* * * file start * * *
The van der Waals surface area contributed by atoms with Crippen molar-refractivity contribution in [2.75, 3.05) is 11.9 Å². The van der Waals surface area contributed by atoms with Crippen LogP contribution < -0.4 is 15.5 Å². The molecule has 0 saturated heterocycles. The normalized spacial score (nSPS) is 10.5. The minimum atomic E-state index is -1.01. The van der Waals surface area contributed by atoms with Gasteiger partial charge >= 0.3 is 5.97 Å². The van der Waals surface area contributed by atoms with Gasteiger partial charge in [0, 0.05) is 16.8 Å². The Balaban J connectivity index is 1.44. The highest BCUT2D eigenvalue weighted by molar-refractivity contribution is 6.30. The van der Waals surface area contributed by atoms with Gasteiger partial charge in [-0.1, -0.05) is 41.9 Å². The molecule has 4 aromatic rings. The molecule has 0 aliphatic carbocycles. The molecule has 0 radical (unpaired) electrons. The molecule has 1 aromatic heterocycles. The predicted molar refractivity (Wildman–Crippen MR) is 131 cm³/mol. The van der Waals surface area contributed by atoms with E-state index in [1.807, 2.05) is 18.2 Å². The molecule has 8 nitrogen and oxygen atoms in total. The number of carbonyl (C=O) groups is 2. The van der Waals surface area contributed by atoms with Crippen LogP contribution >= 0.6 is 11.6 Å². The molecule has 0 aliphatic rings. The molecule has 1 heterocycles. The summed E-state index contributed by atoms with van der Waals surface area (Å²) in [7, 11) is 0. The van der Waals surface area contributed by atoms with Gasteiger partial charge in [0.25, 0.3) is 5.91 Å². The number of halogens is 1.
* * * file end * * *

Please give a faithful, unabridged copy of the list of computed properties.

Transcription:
The van der Waals surface area contributed by atoms with Crippen molar-refractivity contribution in [2.75, 3.05) is 11.9 Å². The van der Waals surface area contributed by atoms with Crippen LogP contribution < -0.4 is 15.5 Å². The molecule has 0 saturated heterocycles. The normalized spacial score (nSPS) is 10.5. The minimum atomic E-state index is -1.01. The van der Waals surface area contributed by atoms with Gasteiger partial charge >= 0.3 is 5.97 Å². The van der Waals surface area contributed by atoms with Gasteiger partial charge in [0, 0.05) is 16.8 Å². The Balaban J connectivity index is 1.44. The highest BCUT2D eigenvalue weighted by molar-refractivity contribution is 6.30. The van der Waals surface area contributed by atoms with Gasteiger partial charge in [-0.1, -0.05) is 41.9 Å². The molecule has 4 aromatic rings. The molecule has 0 aliphatic carbocycles. The molecule has 0 radical (unpaired) electrons. The molecule has 1 aromatic heterocycles. The predicted molar refractivity (Wildman–Crippen MR) is 131 cm³/mol. The van der Waals surface area contributed by atoms with E-state index in [1.807, 2.05) is 18.2 Å². The molecule has 8 nitrogen and oxygen atoms in total. The number of carbonyl (C=O) groups is 2. The van der Waals surface area contributed by atoms with Crippen LogP contribution >= 0.6 is 11.6 Å². The molecule has 0 aliphatic rings. The molecule has 1 heterocycles. The summed E-state index contributed by atoms with van der Waals surface area (Å²) in [7, 11) is 0. The van der Waals surface area contributed by atoms with Gasteiger partial charge in [0.25, 0.3) is 5.91 Å². The number of halogens is 1.